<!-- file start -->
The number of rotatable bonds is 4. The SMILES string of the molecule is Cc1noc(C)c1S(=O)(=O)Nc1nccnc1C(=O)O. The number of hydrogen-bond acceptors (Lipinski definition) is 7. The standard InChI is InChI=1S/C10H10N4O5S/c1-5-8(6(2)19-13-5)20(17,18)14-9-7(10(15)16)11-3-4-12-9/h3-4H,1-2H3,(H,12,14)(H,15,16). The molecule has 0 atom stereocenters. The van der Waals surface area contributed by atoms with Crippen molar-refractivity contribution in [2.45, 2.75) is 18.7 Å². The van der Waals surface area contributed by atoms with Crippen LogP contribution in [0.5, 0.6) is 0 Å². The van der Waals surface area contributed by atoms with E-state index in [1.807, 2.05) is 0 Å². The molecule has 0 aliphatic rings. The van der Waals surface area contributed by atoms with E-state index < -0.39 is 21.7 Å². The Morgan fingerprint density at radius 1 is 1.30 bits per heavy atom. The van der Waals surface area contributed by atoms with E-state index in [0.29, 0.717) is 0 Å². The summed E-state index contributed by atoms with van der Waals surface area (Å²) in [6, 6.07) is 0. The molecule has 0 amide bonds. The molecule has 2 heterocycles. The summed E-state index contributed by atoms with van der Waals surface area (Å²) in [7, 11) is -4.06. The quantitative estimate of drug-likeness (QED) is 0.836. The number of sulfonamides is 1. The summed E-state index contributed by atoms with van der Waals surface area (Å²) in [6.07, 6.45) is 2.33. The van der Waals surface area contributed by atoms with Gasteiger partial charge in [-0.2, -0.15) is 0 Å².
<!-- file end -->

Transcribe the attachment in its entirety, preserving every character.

The number of rotatable bonds is 4. The SMILES string of the molecule is Cc1noc(C)c1S(=O)(=O)Nc1nccnc1C(=O)O. The number of hydrogen-bond acceptors (Lipinski definition) is 7. The standard InChI is InChI=1S/C10H10N4O5S/c1-5-8(6(2)19-13-5)20(17,18)14-9-7(10(15)16)11-3-4-12-9/h3-4H,1-2H3,(H,12,14)(H,15,16). The molecule has 0 atom stereocenters. The van der Waals surface area contributed by atoms with Crippen molar-refractivity contribution in [2.45, 2.75) is 18.7 Å². The van der Waals surface area contributed by atoms with Crippen LogP contribution in [0.5, 0.6) is 0 Å². The van der Waals surface area contributed by atoms with E-state index in [1.807, 2.05) is 0 Å². The molecule has 0 aliphatic rings. The van der Waals surface area contributed by atoms with E-state index < -0.39 is 21.7 Å². The Morgan fingerprint density at radius 1 is 1.30 bits per heavy atom. The van der Waals surface area contributed by atoms with E-state index in [0.29, 0.717) is 0 Å². The summed E-state index contributed by atoms with van der Waals surface area (Å²) in [6, 6.07) is 0. The molecule has 0 amide bonds. The molecule has 2 heterocycles. The summed E-state index contributed by atoms with van der Waals surface area (Å²) in [7, 11) is -4.06. The quantitative estimate of drug-likeness (QED) is 0.836. The number of sulfonamides is 1. The summed E-state index contributed by atoms with van der Waals surface area (Å²) in [6.07, 6.45) is 2.33. The van der Waals surface area contributed by atoms with Gasteiger partial charge in [-0.2, -0.15) is 0 Å².